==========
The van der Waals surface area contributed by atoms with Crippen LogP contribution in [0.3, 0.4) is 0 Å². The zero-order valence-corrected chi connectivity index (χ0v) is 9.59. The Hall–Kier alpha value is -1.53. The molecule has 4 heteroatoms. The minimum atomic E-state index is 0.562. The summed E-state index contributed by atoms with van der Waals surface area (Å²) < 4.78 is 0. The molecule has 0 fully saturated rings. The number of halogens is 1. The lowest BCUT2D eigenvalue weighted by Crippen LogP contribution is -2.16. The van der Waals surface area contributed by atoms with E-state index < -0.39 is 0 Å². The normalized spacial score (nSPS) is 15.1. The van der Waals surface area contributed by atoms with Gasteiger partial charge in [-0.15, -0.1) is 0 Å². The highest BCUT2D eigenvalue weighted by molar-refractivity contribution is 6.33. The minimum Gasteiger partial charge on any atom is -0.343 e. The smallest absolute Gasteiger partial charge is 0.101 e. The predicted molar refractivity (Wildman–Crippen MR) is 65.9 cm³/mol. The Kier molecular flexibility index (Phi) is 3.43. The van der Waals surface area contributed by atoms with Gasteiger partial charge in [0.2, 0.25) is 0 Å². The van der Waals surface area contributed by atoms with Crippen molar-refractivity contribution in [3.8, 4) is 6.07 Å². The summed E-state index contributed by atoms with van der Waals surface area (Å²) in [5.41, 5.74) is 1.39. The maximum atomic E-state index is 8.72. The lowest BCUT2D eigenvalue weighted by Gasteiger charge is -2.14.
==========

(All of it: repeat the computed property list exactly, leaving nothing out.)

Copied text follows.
The van der Waals surface area contributed by atoms with Crippen LogP contribution in [0.3, 0.4) is 0 Å². The zero-order valence-corrected chi connectivity index (χ0v) is 9.59. The Hall–Kier alpha value is -1.53. The molecule has 4 heteroatoms. The minimum atomic E-state index is 0.562. The summed E-state index contributed by atoms with van der Waals surface area (Å²) < 4.78 is 0. The molecule has 0 fully saturated rings. The number of halogens is 1. The lowest BCUT2D eigenvalue weighted by Crippen LogP contribution is -2.16. The van der Waals surface area contributed by atoms with E-state index < -0.39 is 0 Å². The normalized spacial score (nSPS) is 15.1. The van der Waals surface area contributed by atoms with Gasteiger partial charge in [-0.15, -0.1) is 0 Å². The highest BCUT2D eigenvalue weighted by molar-refractivity contribution is 6.33. The minimum Gasteiger partial charge on any atom is -0.343 e. The smallest absolute Gasteiger partial charge is 0.101 e. The predicted molar refractivity (Wildman–Crippen MR) is 65.9 cm³/mol. The Kier molecular flexibility index (Phi) is 3.43. The van der Waals surface area contributed by atoms with Gasteiger partial charge in [0.2, 0.25) is 0 Å². The van der Waals surface area contributed by atoms with Crippen molar-refractivity contribution in [3.8, 4) is 6.07 Å². The summed E-state index contributed by atoms with van der Waals surface area (Å²) in [5.41, 5.74) is 1.39. The maximum atomic E-state index is 8.72. The lowest BCUT2D eigenvalue weighted by Gasteiger charge is -2.14.